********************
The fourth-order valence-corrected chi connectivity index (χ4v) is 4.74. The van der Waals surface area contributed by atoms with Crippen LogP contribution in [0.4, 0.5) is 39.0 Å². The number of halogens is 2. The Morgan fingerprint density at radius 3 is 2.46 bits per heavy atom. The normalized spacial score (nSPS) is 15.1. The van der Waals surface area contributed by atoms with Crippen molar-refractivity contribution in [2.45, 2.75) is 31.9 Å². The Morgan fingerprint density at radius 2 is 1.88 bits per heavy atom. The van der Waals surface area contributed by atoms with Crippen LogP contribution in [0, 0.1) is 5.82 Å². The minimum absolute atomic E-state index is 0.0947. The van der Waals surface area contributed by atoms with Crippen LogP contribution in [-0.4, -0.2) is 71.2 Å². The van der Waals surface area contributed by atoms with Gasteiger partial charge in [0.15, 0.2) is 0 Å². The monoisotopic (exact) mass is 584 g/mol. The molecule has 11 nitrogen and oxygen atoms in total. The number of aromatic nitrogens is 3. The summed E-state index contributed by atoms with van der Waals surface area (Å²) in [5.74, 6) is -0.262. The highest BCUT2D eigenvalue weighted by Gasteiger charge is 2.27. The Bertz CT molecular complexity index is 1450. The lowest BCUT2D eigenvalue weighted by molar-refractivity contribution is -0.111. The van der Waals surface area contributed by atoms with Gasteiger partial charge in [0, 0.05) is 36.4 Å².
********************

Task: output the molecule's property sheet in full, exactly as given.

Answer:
The fourth-order valence-corrected chi connectivity index (χ4v) is 4.74. The van der Waals surface area contributed by atoms with Crippen LogP contribution in [0.4, 0.5) is 39.0 Å². The number of halogens is 2. The Morgan fingerprint density at radius 3 is 2.46 bits per heavy atom. The normalized spacial score (nSPS) is 15.1. The van der Waals surface area contributed by atoms with Crippen molar-refractivity contribution in [2.45, 2.75) is 31.9 Å². The Morgan fingerprint density at radius 2 is 1.88 bits per heavy atom. The van der Waals surface area contributed by atoms with Crippen LogP contribution in [0, 0.1) is 5.82 Å². The minimum absolute atomic E-state index is 0.0947. The van der Waals surface area contributed by atoms with Crippen LogP contribution in [-0.4, -0.2) is 71.2 Å². The van der Waals surface area contributed by atoms with Gasteiger partial charge in [0.15, 0.2) is 0 Å². The monoisotopic (exact) mass is 584 g/mol. The molecule has 11 nitrogen and oxygen atoms in total. The number of aromatic nitrogens is 3. The summed E-state index contributed by atoms with van der Waals surface area (Å²) in [5.74, 6) is -0.262. The highest BCUT2D eigenvalue weighted by Gasteiger charge is 2.27. The Bertz CT molecular complexity index is 1450. The lowest BCUT2D eigenvalue weighted by molar-refractivity contribution is -0.111. The van der Waals surface area contributed by atoms with Gasteiger partial charge in [0, 0.05) is 36.4 Å².